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The maximum coefficient of the nth Swinnerton-Dyer polynomial seems to grow very fast with n. These are the maximum absolute values of the first 6 polynomials,

  1. 2
  2. 10
  3. 960
  4. 13950764
  5. 255690851718529024
  6. 1771080720430629161685158978892152599456

What bounds can we establish on the absolute value of coefficients in the nth Swinnerton-Dyer polynomial? A very trivial bound appears to be $B(n) = 2^{2^n} n \sqrt{p_n}$ but this doesn't take into account cancellation of any of the terms. Is it possible to do better?

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Similar question recently posted to m.se: math.stackexchange.com/questions/192578/… –  Gerry Myerson Sep 11 '12 at 22:36

1 Answer 1

There is a missing exponent in your trivial bound. Letting $u_n = \sum_{k=1}^n \sqrt{p_k}$, we have

$$B_0(n) \equiv \max_i \; \left| [x^i] S_n \right|$$ $$\le B_1(n) \equiv \max_i \; [x^i] (x+u_n)^{2^n} = \max_i {2^n \choose i} u_n^i$$ $$\le B_2(n) \equiv { 2^n \choose 2^{n-1} } u_n^{2^n}$$ $$\le B_3(n) \equiv 2^{2^n} (n \sqrt{p_n})^{2^n}.$$

Of course, in the last step we can get a better bound by estimating $u_n$ less crudely. It should also be possible to find an analytic bound for $B_1(n)$ that is less crude than $B_2(n)$ (regardless, $B_1(n)$ is easy to evaluate numerically).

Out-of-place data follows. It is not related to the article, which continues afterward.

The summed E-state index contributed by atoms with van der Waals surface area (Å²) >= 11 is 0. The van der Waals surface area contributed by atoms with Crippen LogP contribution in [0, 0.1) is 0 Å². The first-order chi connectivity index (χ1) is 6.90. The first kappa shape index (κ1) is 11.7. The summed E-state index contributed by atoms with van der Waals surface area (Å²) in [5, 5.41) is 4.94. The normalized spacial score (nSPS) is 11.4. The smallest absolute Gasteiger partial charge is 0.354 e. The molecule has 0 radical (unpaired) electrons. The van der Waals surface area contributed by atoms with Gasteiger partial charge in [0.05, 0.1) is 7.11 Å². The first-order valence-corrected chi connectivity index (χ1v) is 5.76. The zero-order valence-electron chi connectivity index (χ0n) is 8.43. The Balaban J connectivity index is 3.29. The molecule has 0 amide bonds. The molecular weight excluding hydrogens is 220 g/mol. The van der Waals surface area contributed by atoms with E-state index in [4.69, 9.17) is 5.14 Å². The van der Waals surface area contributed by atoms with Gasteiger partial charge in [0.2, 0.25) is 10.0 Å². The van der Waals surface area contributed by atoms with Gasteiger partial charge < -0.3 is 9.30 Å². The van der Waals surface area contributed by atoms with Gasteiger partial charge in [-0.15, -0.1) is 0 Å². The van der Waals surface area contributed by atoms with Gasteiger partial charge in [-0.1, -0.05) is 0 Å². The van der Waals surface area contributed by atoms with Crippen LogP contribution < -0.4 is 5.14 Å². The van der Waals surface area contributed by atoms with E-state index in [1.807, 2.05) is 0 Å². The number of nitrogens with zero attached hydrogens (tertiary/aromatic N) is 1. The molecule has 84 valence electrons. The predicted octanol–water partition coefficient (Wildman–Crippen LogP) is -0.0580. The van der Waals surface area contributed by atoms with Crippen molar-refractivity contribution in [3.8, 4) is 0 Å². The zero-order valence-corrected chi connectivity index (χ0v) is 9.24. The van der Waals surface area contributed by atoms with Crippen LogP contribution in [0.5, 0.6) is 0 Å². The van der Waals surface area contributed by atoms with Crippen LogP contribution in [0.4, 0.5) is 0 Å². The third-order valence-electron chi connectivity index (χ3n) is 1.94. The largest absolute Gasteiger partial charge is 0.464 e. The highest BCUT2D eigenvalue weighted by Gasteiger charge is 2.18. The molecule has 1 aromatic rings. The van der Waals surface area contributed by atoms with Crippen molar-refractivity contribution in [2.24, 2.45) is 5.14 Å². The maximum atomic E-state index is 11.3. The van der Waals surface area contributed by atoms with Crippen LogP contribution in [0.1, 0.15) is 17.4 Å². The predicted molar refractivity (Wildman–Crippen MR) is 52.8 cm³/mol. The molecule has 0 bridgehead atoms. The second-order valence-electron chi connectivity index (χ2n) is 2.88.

For reference, I have computed numerical approximations of the actual value $B_0(n)$ up to $n = 20$ (correct up to rounding in the last digit):

0:  1
1:  2
2:  10
3:  960
4:  13950764
5:  2.55690851718529e+17
6:  1.77108072043063e+39
7:  8.57834471403602e+86
8:  4.69693103314689e+187
9:  3.24515842436673e+401
10: 8.31078370973184e+853
11: 4.18601441612784e+1793
12: 1.37441368638541e+3755
13: 7.32398012717744e+7815
14: 4.7364530607185e+16172
15: 8.41442697691365e+33355
16: 6.50154879984207e+68684
17: 2.98829955473397e+141188
18: 7.8161464597922e+289271
19: 2.1050522533847e+591950
20: 2.92232330678161e+1209132

Here is a comparison of the bounds:

It appears that $B_3$, $B_2$ and $B_1$ asymptotically overestimate the number of bits in $B_0$ less than by a respective factor 2.20, 2.02 and 1.76.

As you say, it should possible to do better by taking into account the cancellation that occurs. Perhaps by expressing the coefficients in terms of elementary symmetric polynomials? A lower bound would also be interesting.

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